Luke 6:12-13 (NLT). 12 One day soon afterward Jesus went up on a mountain to pray, and he prayed to God all night. 13 At daybreak he called together all of his disciples and chose twelve of them to be apostles.
Since we are again entering a season of elections, we have a great opportunity. We will be making decisions as to who will lead us and our country. I pray, that we will give much time to prayer and fasting as we vote on these leaders and in some places amendments.
When Jesus was looking for leaders to take his message not only to Jerusalem but around the world He spent an entire night in prayer before that selection process. When I think about those apostles, I know I probably wouldn’t have voted for them or selected them. They didn’t stand out and they weren’t of the upper class. Some one has suggested they weren’t even very faithful of the Torah.
But Jesus, after spending an entire night in prayer, voted and chose these 12 ordinary men who then went out and changed the world. They took this new message, THE WAY from Jerusalem to Galilee to around the world.
So, friends as we enter this election cycle, may I give you a few suggestions.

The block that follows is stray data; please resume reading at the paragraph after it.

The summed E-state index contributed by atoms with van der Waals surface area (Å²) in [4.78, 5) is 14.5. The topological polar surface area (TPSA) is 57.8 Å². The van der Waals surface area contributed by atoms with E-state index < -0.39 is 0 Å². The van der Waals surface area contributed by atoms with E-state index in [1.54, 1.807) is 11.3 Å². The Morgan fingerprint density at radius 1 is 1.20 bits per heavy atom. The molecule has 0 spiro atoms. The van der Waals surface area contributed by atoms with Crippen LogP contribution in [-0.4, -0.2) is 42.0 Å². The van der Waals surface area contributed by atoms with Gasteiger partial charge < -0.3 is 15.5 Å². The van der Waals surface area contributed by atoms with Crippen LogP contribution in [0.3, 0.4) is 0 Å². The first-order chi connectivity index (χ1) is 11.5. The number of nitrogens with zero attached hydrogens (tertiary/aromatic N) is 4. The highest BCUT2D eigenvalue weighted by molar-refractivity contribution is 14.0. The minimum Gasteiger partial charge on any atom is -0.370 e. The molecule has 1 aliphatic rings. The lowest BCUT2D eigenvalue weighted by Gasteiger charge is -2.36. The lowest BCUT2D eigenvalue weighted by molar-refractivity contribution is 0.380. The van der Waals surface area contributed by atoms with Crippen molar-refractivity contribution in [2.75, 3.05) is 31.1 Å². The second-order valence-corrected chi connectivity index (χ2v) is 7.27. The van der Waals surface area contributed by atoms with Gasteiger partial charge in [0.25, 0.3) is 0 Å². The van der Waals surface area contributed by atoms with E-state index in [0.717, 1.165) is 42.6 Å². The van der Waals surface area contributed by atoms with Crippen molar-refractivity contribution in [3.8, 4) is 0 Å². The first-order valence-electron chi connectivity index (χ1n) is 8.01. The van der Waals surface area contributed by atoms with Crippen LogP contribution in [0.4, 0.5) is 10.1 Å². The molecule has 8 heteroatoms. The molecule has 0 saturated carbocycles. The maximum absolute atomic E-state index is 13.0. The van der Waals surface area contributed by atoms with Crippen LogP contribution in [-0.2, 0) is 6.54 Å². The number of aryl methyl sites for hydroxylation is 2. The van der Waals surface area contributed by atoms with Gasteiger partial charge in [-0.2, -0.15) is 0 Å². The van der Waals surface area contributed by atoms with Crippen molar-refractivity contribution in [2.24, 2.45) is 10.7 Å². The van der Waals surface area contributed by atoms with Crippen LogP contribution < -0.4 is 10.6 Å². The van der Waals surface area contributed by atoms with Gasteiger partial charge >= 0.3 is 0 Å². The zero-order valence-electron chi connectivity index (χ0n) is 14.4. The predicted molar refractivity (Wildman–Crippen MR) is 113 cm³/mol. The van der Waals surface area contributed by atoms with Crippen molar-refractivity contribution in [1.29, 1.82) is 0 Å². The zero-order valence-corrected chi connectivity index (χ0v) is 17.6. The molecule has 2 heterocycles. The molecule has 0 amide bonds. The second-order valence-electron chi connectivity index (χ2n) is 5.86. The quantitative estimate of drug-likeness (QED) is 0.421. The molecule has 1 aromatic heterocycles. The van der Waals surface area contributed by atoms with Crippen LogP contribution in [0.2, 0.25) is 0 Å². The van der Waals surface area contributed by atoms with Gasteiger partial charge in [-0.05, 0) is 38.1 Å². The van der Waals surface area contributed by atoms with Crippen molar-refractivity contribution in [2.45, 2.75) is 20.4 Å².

- Pray, pray, pray. Maybe spend an entire night praying before entering the voting booth.
- Fast, Fast, fast before you enter that voting booth.
- Evaluate the candidates not by personality, but by character and principles. Do their beliefs line up with God’s Word?
- Think about the long-term outcome of our decisions.
- Get a sample ballot early. Study the candidates and look up their web sites to study their beliefs.
- VOTE! VOTE! VOTE! Maybe, pick up friends to go vote with you. Some people have a hard time getting out to vote.
Every election is important! In our constitutional republic we have been given an awesome responsibility. The opportunity and privilege to vote. There are nations in our world who don’t have the opportunity to vote in an open election. Some are even coerced and forced to vote a certain way.
So, friends, please don’t take this responsibility lightly. EVERY ELECTION IS IMPORTANT! SO PLEASE, GO VOTE!
I am praying for you and your family.
FGGAM STATEMENT OF FAITH:
God’s Word is the final authority for faith and life.
as God the Father, God the Son, and God the Holy Spirit.